Sentara Nightingale team flies COVID-19 patients safely
In this age of social distancing, few workplaces require closer contact than the Sentara Nightingale Regional Air Ambulance. With a nurse, a paramedic and a patient on the stretcher, it’s a tight space by design. Protecting the flight crew from COVID-19 exposure is paramount.
“We were the first air ambulance in the region to carry known COVID patients,” says program manager and flight nurse Denise Baylous. “First, we adopted best practices and devised new protocols to keep our team safe and sanitize the aircraft after flights with COVID patients.”
Normal safety gear includes fire-retardant flight suits, a flotation vest and a helmet with built-in headphones and a microphone for talking over the noise of the aircraft. Add a fit-tested N-95 respirator mask and eye protection under your close-fitting helmet and a fabric ‘bunny suit’ over your flight suit with sealed booties for COVID patients and you have the potential to get very hot while being extra careful how you move.
“We can’t use the same PPE hospitals use on the aircraft, so we had to find unique ways to protect ourselves, our EMS partners in the field and others we work with,” Baylous says. “We’ve flown dozens of COVID patients to Sentara Norfolk General Hospital and most of them have been very sick.”
One of those patients was Belinda Taylor of Franklin, who works in ER registration at the hospital there. The 48-year-old mother of two had quarantined at home for three weeks with COVID-19 and returned to work for a few days before things went bad.
She woke with gastric pain, nausea and vomiting and went to her own ER at 2:00AM. A CT scan revealed blood clots in the major artery that supplies the digestive system and small intestine; a complication from COVID-19 that can lead to hemorrhage, stroke or sepsis. The hospital called Nightingale for a 20-minute flight to Sentara Norfolk General Hospital.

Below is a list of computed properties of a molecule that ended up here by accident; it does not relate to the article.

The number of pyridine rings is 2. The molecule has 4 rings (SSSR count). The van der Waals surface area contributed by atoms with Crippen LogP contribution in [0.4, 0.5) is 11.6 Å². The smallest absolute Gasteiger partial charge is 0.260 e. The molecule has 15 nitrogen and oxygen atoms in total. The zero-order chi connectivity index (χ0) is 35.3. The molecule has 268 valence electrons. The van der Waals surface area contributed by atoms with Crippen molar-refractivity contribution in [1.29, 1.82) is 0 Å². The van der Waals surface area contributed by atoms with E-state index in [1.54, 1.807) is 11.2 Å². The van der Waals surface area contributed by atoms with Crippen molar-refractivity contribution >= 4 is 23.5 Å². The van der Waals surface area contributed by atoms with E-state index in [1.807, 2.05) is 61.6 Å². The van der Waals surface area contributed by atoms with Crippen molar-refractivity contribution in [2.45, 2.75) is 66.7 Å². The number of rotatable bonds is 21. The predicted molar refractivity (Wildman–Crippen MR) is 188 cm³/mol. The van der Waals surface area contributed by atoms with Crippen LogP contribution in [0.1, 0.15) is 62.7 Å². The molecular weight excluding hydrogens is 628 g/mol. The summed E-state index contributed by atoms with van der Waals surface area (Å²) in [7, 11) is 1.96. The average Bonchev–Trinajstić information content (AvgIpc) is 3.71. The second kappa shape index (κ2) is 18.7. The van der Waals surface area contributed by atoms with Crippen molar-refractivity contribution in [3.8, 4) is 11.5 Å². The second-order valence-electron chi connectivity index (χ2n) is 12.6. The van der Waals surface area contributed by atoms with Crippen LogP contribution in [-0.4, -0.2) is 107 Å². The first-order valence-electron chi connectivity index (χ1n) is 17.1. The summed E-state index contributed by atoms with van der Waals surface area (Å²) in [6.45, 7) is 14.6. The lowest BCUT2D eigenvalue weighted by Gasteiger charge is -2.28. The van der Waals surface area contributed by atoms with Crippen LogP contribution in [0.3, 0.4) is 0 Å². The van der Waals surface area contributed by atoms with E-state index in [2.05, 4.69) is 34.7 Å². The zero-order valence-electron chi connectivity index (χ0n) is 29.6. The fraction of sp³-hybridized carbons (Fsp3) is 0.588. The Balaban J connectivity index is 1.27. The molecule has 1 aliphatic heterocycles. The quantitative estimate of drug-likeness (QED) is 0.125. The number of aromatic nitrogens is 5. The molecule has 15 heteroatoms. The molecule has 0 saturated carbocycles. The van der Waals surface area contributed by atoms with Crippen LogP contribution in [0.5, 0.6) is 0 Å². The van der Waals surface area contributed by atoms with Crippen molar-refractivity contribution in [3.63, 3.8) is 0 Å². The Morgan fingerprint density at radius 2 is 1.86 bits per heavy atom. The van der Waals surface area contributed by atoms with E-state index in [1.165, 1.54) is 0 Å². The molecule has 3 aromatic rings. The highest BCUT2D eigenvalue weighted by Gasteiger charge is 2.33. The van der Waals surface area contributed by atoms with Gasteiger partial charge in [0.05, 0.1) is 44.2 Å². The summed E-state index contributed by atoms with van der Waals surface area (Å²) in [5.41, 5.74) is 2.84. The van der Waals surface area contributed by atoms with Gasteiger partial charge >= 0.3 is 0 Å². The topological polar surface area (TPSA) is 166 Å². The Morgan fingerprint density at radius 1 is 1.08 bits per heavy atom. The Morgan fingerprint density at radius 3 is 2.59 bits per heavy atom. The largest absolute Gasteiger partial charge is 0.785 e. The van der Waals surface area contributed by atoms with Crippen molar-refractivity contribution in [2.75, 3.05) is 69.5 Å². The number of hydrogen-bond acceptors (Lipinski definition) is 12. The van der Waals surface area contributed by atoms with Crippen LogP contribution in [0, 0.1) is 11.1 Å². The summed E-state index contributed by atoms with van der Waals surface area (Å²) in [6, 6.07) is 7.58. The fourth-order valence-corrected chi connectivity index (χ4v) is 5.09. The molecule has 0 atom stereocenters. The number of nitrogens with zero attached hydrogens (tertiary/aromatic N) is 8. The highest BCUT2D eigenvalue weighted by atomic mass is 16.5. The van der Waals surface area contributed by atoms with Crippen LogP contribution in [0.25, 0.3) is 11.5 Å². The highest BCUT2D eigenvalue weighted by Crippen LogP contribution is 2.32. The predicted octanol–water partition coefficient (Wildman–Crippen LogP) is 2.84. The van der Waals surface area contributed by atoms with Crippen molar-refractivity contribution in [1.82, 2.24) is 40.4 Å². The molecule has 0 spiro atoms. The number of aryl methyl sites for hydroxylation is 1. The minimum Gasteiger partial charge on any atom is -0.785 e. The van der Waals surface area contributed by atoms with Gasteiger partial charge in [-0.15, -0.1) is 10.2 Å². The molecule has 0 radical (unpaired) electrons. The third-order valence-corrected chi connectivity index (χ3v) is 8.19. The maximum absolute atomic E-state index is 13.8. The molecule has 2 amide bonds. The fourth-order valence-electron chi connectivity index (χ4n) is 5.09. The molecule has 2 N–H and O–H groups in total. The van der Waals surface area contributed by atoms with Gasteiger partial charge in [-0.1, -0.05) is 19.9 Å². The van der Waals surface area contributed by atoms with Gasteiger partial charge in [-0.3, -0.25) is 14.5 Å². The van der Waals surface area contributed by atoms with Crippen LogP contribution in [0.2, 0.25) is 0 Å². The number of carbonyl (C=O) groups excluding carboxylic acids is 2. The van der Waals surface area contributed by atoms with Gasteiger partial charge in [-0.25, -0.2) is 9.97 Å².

“The Nightingale crew were awesome,” Belinda says. “If they had not flown me to Sentara Norfolk General, I wouldn’t be here.” She endured three gastric surgeries in a week and lost six inches of her small intestine, but she is alive and well, and grateful to be back at work. “It was nothing short of a miracle, Taylor says.”
Once a COVID flight is over, cleaning the aircraft is a job in itself. A normal flight involves wiping down the clinical space and the stretcher surface with disinfectant and changing the linens, a 30-minute task. Cleaning up after a COVID flight can take three hours.
“We have to spray down the back of the aircraft with a viral disinfectant solution and open up all the doors to let the solution dry. The pilot has to clean all the avionics in the cockpit with alcohol. It takes extra time, but we’ve had to learn to slow down and be intentional in everything we do involving COVID-19 to ensure the safety of our team and our patients.”
By: Dale Gauding